A lifestyle to fit all ages

Unlike other cosmopolitan capitals like New York or London, Singapore's greatest asset is that it has universal appeal, whether you are travelling alone, in a couple or with a family. The country is home to a wide array of companies covering an extensive assortment of industries, thus providing a unique range of openings within a single jurisdiction, as well as opportunities for entrepreneurs willing to tap into a dynamic regional market. For families, Singapore comes with affordable and excellent childcare options, as well as a healthcare system which is frequently lauded as being one of the best in the world. Additionally, Singapore has an outstanding educational system and world class universities, including satellites of well-known institutions of international repute. Singapore provides many recreational options, from its lush parks to the fun-packed activities of Sentosa Island, but for those who worry that Singapore is too small, Changi Airport is never too far away, and neither are the many low cost carriers which provide daily flights to the many treasured holiday spots of South East Asia. For those seeking shorter breaks from the hustle and bustle of the city, ferries are a convenient way of organizing trips to nearby beaches or to Indonesia. Singapore's equatorial climate is generally comfortable, and it never gets cold in Singapore, although the high levels of humidity can sometimes be stifling. Thunderstorms are also a regular phenomenon, but Singapore's infrastructure is generally well designed enough to provide shelter in periods of heavy rain. In any case, the public transport system as well as the many taxis ensure that there is always a way of travelling around comfortably.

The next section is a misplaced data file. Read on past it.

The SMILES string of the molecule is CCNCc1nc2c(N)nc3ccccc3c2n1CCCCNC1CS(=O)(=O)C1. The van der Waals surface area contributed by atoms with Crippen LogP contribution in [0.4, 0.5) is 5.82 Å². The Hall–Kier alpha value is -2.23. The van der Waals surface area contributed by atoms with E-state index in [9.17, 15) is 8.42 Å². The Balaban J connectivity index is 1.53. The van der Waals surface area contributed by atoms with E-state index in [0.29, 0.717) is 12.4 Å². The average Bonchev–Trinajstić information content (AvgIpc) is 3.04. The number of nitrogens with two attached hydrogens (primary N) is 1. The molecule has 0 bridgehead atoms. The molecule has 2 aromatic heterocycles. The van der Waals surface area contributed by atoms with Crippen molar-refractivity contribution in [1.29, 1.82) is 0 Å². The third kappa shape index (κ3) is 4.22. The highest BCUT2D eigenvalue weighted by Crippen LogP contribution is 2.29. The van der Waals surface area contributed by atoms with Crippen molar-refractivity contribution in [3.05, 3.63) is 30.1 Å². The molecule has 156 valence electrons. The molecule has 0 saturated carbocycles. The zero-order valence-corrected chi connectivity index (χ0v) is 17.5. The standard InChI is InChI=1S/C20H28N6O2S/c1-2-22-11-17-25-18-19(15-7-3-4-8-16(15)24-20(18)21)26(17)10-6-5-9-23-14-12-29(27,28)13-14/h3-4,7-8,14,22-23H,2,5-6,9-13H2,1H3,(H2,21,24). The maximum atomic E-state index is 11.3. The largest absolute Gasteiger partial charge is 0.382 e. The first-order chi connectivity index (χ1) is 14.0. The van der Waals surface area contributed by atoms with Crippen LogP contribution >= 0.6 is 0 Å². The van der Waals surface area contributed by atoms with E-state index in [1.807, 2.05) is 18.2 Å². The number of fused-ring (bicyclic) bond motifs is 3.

A scouting trip to Singapore

Many of Singapore's treasures are experienced rather than seen. On a scouting trip, start your day with Kaya toast from one of Ya Kun Kaya Toast's outlets before hitting the Singapore Botanic Gardens and its rich array of plants and flowers. Make your way to the Chinatown complex and queue up to try a $2 Michelin star meal at the Hong Kong Soya Sauce Chicken Rice and Noodle stall. For a hip vibe, head to Haji Lane in the Kampong Glam area, before making your way to Little India, for a bit of more chaos within an otherwise perfectly manicured Singapore. If shopping is your thing, head to Orchard Road, otherwise relax with a gin at the rooftop bar of the Fullerton Bay Hotel, with the Marina Bay Sands complex in full view. Make a short walk to Customs House for some tapas or seafood, and finish off the day at the Ce La Vi nightclub, which offers amazing views of the city, 57 floors up.